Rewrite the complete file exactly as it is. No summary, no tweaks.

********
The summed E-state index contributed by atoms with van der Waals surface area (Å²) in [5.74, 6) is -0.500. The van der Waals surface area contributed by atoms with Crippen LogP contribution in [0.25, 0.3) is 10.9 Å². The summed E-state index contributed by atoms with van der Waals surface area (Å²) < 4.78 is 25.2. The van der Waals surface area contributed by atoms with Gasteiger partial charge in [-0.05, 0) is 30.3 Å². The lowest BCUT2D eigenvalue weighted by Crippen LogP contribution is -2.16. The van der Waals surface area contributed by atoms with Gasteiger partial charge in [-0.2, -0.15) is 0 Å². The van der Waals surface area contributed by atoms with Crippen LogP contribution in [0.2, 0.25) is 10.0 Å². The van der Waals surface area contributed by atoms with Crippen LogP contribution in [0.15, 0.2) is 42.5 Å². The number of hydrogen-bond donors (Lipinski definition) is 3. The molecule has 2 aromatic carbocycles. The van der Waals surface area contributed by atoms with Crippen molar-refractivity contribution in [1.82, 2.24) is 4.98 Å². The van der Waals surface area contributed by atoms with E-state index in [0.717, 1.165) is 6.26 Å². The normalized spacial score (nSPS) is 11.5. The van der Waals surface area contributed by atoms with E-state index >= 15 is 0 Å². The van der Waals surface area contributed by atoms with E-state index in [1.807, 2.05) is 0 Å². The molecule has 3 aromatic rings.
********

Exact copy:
The summed E-state index contributed by atoms with van der Waals surface area (Å²) in [5.74, 6) is -0.500. The van der Waals surface area contributed by atoms with Crippen LogP contribution in [0.25, 0.3) is 10.9 Å². The summed E-state index contributed by atoms with van der Waals surface area (Å²) < 4.78 is 25.2. The van der Waals surface area contributed by atoms with Gasteiger partial charge in [-0.05, 0) is 30.3 Å². The lowest BCUT2D eigenvalue weighted by Crippen LogP contribution is -2.16. The van der Waals surface area contributed by atoms with Gasteiger partial charge in [-0.2, -0.15) is 0 Å². The van der Waals surface area contributed by atoms with Crippen LogP contribution in [0.2, 0.25) is 10.0 Å². The van der Waals surface area contributed by atoms with Crippen LogP contribution in [0.15, 0.2) is 42.5 Å². The number of hydrogen-bond donors (Lipinski definition) is 3. The molecule has 2 aromatic carbocycles. The van der Waals surface area contributed by atoms with Crippen molar-refractivity contribution in [1.82, 2.24) is 4.98 Å². The van der Waals surface area contributed by atoms with E-state index in [0.717, 1.165) is 6.26 Å². The normalized spacial score (nSPS) is 11.5. The van der Waals surface area contributed by atoms with E-state index >= 15 is 0 Å². The van der Waals surface area contributed by atoms with E-state index in [1.807, 2.05) is 0 Å². The molecule has 3 aromatic rings.